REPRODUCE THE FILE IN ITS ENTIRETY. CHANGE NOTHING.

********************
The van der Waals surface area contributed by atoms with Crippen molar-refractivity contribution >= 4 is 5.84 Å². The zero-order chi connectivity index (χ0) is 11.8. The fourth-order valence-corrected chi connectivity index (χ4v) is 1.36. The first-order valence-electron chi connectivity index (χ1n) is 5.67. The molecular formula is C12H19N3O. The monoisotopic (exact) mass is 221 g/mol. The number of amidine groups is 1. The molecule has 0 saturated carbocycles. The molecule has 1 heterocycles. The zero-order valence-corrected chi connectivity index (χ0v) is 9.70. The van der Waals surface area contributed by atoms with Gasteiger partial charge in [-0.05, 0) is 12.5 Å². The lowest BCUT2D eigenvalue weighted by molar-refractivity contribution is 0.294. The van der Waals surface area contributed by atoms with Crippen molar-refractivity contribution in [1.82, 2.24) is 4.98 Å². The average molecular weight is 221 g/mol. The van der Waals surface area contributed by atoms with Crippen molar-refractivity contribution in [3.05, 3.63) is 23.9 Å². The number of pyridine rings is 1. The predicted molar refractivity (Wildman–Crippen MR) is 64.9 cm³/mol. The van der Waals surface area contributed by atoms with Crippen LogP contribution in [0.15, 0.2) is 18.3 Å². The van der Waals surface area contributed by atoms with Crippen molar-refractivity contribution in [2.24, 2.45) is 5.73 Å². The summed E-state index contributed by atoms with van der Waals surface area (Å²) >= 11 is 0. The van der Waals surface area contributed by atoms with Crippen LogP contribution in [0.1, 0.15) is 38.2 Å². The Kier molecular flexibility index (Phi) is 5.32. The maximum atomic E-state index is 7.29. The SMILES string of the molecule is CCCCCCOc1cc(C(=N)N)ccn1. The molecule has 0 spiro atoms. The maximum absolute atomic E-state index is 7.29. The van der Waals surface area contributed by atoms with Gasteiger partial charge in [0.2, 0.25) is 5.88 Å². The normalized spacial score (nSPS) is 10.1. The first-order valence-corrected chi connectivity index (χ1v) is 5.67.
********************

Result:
The van der Waals surface area contributed by atoms with Crippen molar-refractivity contribution >= 4 is 5.84 Å². The zero-order chi connectivity index (χ0) is 11.8. The fourth-order valence-corrected chi connectivity index (χ4v) is 1.36. The first-order valence-electron chi connectivity index (χ1n) is 5.67. The molecular formula is C12H19N3O. The monoisotopic (exact) mass is 221 g/mol. The number of amidine groups is 1. The molecule has 0 saturated carbocycles. The molecule has 1 heterocycles. The zero-order valence-corrected chi connectivity index (χ0v) is 9.70. The van der Waals surface area contributed by atoms with Gasteiger partial charge in [-0.05, 0) is 12.5 Å². The lowest BCUT2D eigenvalue weighted by molar-refractivity contribution is 0.294. The van der Waals surface area contributed by atoms with Crippen molar-refractivity contribution in [1.82, 2.24) is 4.98 Å². The average molecular weight is 221 g/mol. The van der Waals surface area contributed by atoms with Crippen molar-refractivity contribution in [3.05, 3.63) is 23.9 Å². The number of pyridine rings is 1. The predicted molar refractivity (Wildman–Crippen MR) is 64.9 cm³/mol. The van der Waals surface area contributed by atoms with Crippen LogP contribution in [0.15, 0.2) is 18.3 Å². The van der Waals surface area contributed by atoms with Crippen molar-refractivity contribution in [2.24, 2.45) is 5.73 Å². The summed E-state index contributed by atoms with van der Waals surface area (Å²) >= 11 is 0. The van der Waals surface area contributed by atoms with Crippen LogP contribution in [0.1, 0.15) is 38.2 Å². The Kier molecular flexibility index (Phi) is 5.32. The maximum atomic E-state index is 7.29. The SMILES string of the molecule is CCCCCCOc1cc(C(=N)N)ccn1. The molecule has 0 spiro atoms. The maximum absolute atomic E-state index is 7.29. The van der Waals surface area contributed by atoms with Gasteiger partial charge in [0.2, 0.25) is 5.88 Å². The normalized spacial score (nSPS) is 10.1. The first-order valence-corrected chi connectivity index (χ1v) is 5.67.